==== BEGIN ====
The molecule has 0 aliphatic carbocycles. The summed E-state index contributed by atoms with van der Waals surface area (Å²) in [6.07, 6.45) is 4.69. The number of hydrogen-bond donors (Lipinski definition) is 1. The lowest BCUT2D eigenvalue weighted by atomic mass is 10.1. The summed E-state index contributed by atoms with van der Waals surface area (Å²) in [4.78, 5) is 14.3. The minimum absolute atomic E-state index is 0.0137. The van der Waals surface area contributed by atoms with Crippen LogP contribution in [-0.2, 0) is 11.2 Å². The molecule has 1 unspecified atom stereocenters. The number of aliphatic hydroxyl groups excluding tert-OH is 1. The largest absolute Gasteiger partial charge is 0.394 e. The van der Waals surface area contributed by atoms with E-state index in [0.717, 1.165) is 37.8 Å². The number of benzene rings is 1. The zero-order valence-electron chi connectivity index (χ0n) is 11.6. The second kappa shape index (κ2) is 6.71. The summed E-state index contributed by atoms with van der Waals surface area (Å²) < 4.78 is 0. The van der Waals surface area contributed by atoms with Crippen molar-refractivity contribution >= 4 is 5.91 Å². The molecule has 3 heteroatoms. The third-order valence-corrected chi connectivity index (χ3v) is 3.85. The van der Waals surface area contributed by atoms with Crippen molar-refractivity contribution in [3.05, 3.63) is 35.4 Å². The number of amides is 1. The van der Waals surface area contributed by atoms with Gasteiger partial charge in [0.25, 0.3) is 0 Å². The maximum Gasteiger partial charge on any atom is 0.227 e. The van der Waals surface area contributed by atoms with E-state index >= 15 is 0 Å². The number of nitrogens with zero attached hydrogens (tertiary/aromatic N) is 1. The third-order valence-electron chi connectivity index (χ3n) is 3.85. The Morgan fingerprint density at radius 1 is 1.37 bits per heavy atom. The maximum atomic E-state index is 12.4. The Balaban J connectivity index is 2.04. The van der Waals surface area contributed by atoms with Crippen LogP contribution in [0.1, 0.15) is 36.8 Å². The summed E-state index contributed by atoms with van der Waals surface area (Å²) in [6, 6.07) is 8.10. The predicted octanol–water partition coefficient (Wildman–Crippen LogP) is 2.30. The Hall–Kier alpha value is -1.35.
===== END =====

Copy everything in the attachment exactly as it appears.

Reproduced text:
The molecule has 0 aliphatic carbocycles. The summed E-state index contributed by atoms with van der Waals surface area (Å²) in [6.07, 6.45) is 4.69. The number of hydrogen-bond donors (Lipinski definition) is 1. The lowest BCUT2D eigenvalue weighted by atomic mass is 10.1. The summed E-state index contributed by atoms with van der Waals surface area (Å²) in [4.78, 5) is 14.3. The minimum absolute atomic E-state index is 0.0137. The van der Waals surface area contributed by atoms with Crippen LogP contribution in [-0.2, 0) is 11.2 Å². The molecule has 1 unspecified atom stereocenters. The number of aliphatic hydroxyl groups excluding tert-OH is 1. The largest absolute Gasteiger partial charge is 0.394 e. The van der Waals surface area contributed by atoms with E-state index in [0.717, 1.165) is 37.8 Å². The number of benzene rings is 1. The zero-order valence-electron chi connectivity index (χ0n) is 11.6. The second kappa shape index (κ2) is 6.71. The summed E-state index contributed by atoms with van der Waals surface area (Å²) < 4.78 is 0. The van der Waals surface area contributed by atoms with Crippen molar-refractivity contribution >= 4 is 5.91 Å². The molecule has 3 heteroatoms. The third-order valence-corrected chi connectivity index (χ3v) is 3.85. The van der Waals surface area contributed by atoms with Crippen molar-refractivity contribution in [3.05, 3.63) is 35.4 Å². The number of amides is 1. The van der Waals surface area contributed by atoms with Gasteiger partial charge in [0.25, 0.3) is 0 Å². The maximum Gasteiger partial charge on any atom is 0.227 e. The van der Waals surface area contributed by atoms with E-state index >= 15 is 0 Å². The number of nitrogens with zero attached hydrogens (tertiary/aromatic N) is 1. The third-order valence-electron chi connectivity index (χ3n) is 3.85. The Morgan fingerprint density at radius 1 is 1.37 bits per heavy atom. The maximum atomic E-state index is 12.4. The Balaban J connectivity index is 2.04. The van der Waals surface area contributed by atoms with Crippen LogP contribution in [0.1, 0.15) is 36.8 Å². The summed E-state index contributed by atoms with van der Waals surface area (Å²) in [6, 6.07) is 8.10. The predicted octanol–water partition coefficient (Wildman–Crippen LogP) is 2.30. The Hall–Kier alpha value is -1.35.